World Day to Combat Desertification 2013Jun 17, 2013
Besmellah – heh – Rahman – ur – Rahim,
Salaam va Sobhe beh kheyr.
Mr. Mohammadizadeh, Vice President of the Islamic Republic of Iran,
Mr. Owrangi, Deputy Minister of Jihad Agriculture, and Head of the Forest, Rangeland and Watershed Organisation,
Members of the project communities present today,
Ladies and gentlemen,
I am delighted to have been invited here today by Mr. Owrangi to share thoughts with you on the challenges we face because of drought and water scarcity.
In sharing my thoughts, I will try to reiterate our understanding of what the evidence says about the global drought problem. I will then outline what the evidence says we should be doing more of. Finally I will describe what we actually are doing to halt and reverse the problem.
In this way, I hope – with your support – to raise more awareness about the risks of drought and water scarcity – especially in drylands. My intention is to keep the focus of our leaders – both in Iran and the international community – squarely on this crucial human security challenge of the future. This is the purpose of dedicating today to combatting desertification.
Ladies and Gentlemen, simply put, drought devastates people’s lives. I personally believe that it is one of the main human security challenges of the future.
This year’s commemorative slogan is: don’t let our future dry up. It calls for everyone to collaborate, to take responsibility – and to act – to counter water scarcity, desertification and drought. This places a great responsibility upon each and every one of us.
Healthy soil – conserving arid lands
The Fourth Assessment Report of the Inter-Governmental Panel on Climate Change specifically states that the world has become more drought-prone during the past 25 years. The Rio-plus-20 meeting in Brazil last year, as well as the Post-2015 Sustainable Development Agenda, both tell us that we must keep our soil healthy in order to reduce the risk of drought and sustain our livelihoods.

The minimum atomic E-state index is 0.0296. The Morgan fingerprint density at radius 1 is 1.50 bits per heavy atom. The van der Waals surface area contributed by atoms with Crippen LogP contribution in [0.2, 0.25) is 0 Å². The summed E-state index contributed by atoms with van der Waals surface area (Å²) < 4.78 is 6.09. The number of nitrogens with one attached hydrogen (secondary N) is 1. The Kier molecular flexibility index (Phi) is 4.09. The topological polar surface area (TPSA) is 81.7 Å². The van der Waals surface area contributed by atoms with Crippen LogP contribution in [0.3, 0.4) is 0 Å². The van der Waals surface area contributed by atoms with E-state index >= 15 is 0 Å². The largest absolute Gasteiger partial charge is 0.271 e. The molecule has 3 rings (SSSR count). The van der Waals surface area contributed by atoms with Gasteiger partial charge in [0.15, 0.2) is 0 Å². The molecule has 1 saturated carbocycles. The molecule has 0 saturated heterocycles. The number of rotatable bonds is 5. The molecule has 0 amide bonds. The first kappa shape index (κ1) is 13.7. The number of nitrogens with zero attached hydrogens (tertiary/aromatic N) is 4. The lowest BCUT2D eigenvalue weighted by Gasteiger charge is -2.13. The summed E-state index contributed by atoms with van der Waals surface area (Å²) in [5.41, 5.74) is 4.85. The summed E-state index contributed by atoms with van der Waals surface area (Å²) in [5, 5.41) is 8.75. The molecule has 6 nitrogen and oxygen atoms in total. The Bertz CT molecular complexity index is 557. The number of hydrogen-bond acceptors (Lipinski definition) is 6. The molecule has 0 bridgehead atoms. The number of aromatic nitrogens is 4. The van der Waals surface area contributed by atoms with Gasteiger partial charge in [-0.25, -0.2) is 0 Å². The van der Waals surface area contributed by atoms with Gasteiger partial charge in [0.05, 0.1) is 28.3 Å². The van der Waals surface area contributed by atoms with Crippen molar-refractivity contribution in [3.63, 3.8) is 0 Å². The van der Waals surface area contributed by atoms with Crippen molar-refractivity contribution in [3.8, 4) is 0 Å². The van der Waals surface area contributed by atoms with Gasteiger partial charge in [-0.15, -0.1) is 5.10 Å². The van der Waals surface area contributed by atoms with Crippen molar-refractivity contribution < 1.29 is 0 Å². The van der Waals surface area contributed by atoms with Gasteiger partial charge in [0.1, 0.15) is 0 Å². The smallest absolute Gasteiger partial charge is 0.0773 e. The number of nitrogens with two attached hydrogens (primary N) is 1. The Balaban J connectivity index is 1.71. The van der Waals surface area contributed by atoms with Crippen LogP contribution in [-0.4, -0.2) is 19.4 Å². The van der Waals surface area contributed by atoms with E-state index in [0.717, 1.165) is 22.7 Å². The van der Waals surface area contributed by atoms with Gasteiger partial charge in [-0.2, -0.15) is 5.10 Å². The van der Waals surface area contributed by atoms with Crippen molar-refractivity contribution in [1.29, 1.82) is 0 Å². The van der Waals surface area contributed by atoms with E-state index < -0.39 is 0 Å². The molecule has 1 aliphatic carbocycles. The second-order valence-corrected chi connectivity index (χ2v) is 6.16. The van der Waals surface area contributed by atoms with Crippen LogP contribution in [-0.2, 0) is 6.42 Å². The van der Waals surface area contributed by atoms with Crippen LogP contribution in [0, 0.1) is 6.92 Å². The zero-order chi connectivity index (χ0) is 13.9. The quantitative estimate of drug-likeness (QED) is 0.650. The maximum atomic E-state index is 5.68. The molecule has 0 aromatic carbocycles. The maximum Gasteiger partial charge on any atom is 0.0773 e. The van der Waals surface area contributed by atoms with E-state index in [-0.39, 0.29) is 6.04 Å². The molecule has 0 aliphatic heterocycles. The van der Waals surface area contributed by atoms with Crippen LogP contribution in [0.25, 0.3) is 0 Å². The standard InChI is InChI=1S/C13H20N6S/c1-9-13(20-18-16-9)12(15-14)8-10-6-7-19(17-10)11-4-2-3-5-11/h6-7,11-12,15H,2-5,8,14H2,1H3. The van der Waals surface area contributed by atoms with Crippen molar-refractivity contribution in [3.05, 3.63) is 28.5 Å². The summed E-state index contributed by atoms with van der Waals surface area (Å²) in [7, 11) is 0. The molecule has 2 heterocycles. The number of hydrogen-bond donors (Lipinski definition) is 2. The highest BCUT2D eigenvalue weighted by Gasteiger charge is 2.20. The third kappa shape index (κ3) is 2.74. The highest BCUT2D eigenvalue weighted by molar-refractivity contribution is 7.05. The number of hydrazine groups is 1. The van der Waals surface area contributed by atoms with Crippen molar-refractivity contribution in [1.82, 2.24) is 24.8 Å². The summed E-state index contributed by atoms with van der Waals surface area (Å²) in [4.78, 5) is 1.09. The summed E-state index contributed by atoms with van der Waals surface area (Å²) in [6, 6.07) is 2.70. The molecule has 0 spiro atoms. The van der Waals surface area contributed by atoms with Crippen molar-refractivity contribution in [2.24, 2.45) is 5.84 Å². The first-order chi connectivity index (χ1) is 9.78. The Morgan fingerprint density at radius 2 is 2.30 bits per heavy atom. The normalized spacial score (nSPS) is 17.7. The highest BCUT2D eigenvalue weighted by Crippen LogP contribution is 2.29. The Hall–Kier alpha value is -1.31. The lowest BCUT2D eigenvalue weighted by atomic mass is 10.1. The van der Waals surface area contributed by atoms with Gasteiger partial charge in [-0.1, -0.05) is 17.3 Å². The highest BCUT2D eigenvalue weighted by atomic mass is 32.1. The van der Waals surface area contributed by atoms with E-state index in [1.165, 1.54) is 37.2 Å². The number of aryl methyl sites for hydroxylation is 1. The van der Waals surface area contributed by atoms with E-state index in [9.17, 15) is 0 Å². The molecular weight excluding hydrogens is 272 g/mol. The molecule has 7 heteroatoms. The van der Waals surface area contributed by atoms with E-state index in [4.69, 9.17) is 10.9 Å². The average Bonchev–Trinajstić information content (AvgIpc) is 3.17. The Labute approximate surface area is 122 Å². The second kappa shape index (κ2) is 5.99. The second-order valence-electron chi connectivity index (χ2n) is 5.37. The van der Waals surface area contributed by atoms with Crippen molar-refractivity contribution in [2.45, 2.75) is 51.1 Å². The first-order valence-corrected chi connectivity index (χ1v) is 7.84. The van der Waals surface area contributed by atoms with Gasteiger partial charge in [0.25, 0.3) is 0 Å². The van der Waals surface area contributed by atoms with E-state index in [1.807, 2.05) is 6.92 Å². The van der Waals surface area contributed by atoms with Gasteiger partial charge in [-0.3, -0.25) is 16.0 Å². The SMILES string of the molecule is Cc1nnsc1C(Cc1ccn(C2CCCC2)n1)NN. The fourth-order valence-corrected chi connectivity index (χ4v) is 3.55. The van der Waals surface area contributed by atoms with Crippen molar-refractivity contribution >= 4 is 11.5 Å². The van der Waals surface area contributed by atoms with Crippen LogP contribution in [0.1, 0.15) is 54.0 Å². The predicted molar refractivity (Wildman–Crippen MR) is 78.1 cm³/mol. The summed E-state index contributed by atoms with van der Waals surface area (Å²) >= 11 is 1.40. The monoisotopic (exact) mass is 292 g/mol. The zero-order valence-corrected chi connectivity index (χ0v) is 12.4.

In Brazil, world leaders said we should “achieve a land-degradation-neutral world”. In plain language, this means we should avoid land degradation of new areas. It also means if we cannot avoid some degradation, we must at the same time offset this by restoring an equal amount of land – preferably in the same ecosystem and landscape.
This morning – on the slope of a hill overlooking Malard district – I heard Mr. Owrangi say that under the
United Nations Convention to Combat Desertification Iran has a number of duties and obligations. Indeed, Iran is taking its responsibilities very seriously. Central to the UNCCD is the idea that for societies to become resilient in the face of desertification, community members and households must be involved in proposes seek to change their lives. This is what we are seeing.